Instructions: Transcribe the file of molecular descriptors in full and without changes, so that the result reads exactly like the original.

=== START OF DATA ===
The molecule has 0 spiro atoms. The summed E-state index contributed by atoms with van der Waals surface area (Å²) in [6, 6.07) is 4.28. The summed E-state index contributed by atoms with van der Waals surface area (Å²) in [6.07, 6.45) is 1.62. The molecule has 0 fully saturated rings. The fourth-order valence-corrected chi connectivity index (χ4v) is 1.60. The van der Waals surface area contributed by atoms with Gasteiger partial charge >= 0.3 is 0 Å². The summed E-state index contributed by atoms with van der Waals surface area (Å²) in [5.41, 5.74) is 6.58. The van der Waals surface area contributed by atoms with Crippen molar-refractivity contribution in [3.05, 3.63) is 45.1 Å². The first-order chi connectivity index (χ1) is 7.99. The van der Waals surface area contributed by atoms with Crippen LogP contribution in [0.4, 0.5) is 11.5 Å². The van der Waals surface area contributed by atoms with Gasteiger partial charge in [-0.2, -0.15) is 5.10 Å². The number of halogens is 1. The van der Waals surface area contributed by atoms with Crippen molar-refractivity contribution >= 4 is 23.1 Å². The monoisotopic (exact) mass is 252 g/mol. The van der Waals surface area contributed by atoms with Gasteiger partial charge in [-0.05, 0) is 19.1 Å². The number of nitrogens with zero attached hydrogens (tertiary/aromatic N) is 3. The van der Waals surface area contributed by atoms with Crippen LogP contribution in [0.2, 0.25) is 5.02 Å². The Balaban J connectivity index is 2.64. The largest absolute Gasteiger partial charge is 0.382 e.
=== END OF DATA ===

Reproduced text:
The molecule has 0 spiro atoms. The summed E-state index contributed by atoms with van der Waals surface area (Å²) in [6, 6.07) is 4.28. The summed E-state index contributed by atoms with van der Waals surface area (Å²) in [6.07, 6.45) is 1.62. The molecule has 0 fully saturated rings. The fourth-order valence-corrected chi connectivity index (χ4v) is 1.60. The van der Waals surface area contributed by atoms with Gasteiger partial charge >= 0.3 is 0 Å². The summed E-state index contributed by atoms with van der Waals surface area (Å²) in [5.41, 5.74) is 6.58. The van der Waals surface area contributed by atoms with Crippen molar-refractivity contribution in [3.05, 3.63) is 45.1 Å². The first-order chi connectivity index (χ1) is 7.99. The van der Waals surface area contributed by atoms with Crippen LogP contribution in [0.4, 0.5) is 11.5 Å². The van der Waals surface area contributed by atoms with Gasteiger partial charge in [-0.2, -0.15) is 5.10 Å². The number of halogens is 1. The van der Waals surface area contributed by atoms with Crippen molar-refractivity contribution >= 4 is 23.1 Å². The monoisotopic (exact) mass is 252 g/mol. The van der Waals surface area contributed by atoms with Gasteiger partial charge in [-0.05, 0) is 19.1 Å². The number of nitrogens with zero attached hydrogens (tertiary/aromatic N) is 3. The van der Waals surface area contributed by atoms with Crippen LogP contribution in [0.2, 0.25) is 5.02 Å². The Balaban J connectivity index is 2.64. The largest absolute Gasteiger partial charge is 0.382 e.